Research Article | Open Access
Echocardiographic Predictors of All-Cause Mortality in Patients with Hypertrophic Cardiomyopathy following Pacemaker Implantation
Objectives. To examine the association between the echocardiographic parameters measured as left atrial diameter (LAD) and left ventricular end-diastolic diameter (LVEDD) and long-term risk of all-cause mortality in adults with hypertrophic cardiomyopathy (HCM) following pacemaker implantation. Methods. A total of 94 adult patients with HCM who underwent pacemaker implantation from November 2002 to June 2013 in our Arrhythmia Center for symptomatic bradycardia and did not receive an implantable cardiac defibrillator (ICD) or cardiac resynchronization therapy (CRT) during follow-up were retrospectively extracted. Results. After careful examination of the medical records, we retrospectively evaluated the clinical characteristics of 74 patients with LAD records (58.1 ± 14.9 years) and 76 patients with LVEDD records (57.6 ± 15.2 years). Based on the receiver-operating characteristic (ROC) curve, the values of LAD = 44 mm and LVEDD = 43 mm were identified to predict the all-cause mortality. In the Kaplan–Meier survival, LAD ≥44 mm and LVEDD ≥43 mm were both significantly associated with all-cause mortality (log-rank test ). Cox regression analysis indicated that LAD ≥44 mm (HR 3.580; 95% CI = 1.055–12.148; ) was an independent predictor of all-cause mortality, while LVEDD ≥43 mm was not significantly associated with all-cause mortality. LVOTO was also significantly associated with all-cause mortality (HR = 0.166; 95% CI = 0.036–0.771; ). Conclusions. In HCM patients with pacemaker implantation, LAD ≥44 mm was an independent predictor of all-cause mortality.
Permanent pacemaker implantation is an invasive method to treat the severe and/or symptomatic bradycardia, developing due to conditions such as sick sinus syndrome (SSS), high-degree atrioventricular block (AVB), and bradycardia in atrial fibrillation (AF), which is of great importance to symptom relief . The long-term outcomes of this procedure seem to be controversial. Previous studies paid more attention to the number of intracardiac electrodes [2, 3], the mode of cardiac pacing (AAI, VVI, and DDD) , and the right ventricular pacemaker lead position and their survival differences [2, 4, 5]. Marchandise et al.  compared single-lead VDD and DDD pacing and found the overall survival after adjustment was not significantly different in the two groups. A study  from Germany showed that there was a gradual increase in the survival every decade (), and differences in the pacing mode and the type of arrhythmia were not significant solely in the last decade during 30-year follow-up. Age, gender, and the symptoms leading to pacemaker implantation were identified as the independent prognostic factors of survival. However, the investigators did not do a subgroup analysis of patients with hypertrophic cardiomyopathy (HCM).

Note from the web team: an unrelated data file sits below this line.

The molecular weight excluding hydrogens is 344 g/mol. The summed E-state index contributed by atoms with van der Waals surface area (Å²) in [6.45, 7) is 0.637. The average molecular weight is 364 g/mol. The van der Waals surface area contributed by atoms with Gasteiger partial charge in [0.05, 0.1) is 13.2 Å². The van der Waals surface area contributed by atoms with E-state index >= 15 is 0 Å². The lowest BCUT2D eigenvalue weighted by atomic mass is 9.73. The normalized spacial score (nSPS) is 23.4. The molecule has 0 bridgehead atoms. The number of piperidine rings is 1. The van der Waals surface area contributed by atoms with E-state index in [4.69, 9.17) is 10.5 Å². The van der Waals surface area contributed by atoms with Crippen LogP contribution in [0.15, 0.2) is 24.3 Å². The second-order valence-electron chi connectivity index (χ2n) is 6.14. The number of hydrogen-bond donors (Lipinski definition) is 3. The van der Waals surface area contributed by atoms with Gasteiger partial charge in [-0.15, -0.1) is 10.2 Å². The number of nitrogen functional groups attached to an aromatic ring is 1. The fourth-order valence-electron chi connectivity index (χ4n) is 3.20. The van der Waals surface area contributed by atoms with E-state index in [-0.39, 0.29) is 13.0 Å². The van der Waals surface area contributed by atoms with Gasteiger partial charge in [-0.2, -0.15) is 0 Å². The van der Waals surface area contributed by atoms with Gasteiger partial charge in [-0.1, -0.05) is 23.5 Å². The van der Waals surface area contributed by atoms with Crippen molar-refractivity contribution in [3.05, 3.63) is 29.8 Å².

HCM is the most common genetic cardiomyopathy with a prevalence of 1/500 in general . Patients with HCM may require pacemaker implantation for not only relieving the left ventricular outflow tract obstruction (LVOTO) but also improving the symptomatic bradycardia. Earlier studies on hypertrophic obstructive cardiomyopathy (HOCM) [7–11] have focused to a greater extent on the decrease in the LVOT gradient with dual-chamber permanent pacing and symptomatic improvement in patients refractory to medical treatment. Javidgonbadi et al.  found short AV delay pacing benefited most of the HOCM patients in the relief of symptoms and LVOTO, with a low risk of reintervention. However, AV sequential pacing is rarely used despite evidence from these studies. Few data on pacing implantation in the whole HCM population or patients with nonobstructive hypertrophic cardiomyopathy (NOHCM) were analyzed. Left atrial diameter (LAD) is positively related to heart failure (HF) development, atrial fibrillation (AF), coronary heart disease, stroke, and all-cause mortality in the general population [12–14]. In a study of patients with HCM, left ventricular end-diastolic diameter (LVEDD) was found to be significantly correlated with mortality . However, the impact of LVEDD, as well as LAD, on the all-cause mortality has not been well evaluated yet in HCM patients after the pacemaker implantation. Therefore, we aimed to study the long-term survival implications of left-sided heart structures measured as LAD and LVEDD in HCM patients with a pacemaker.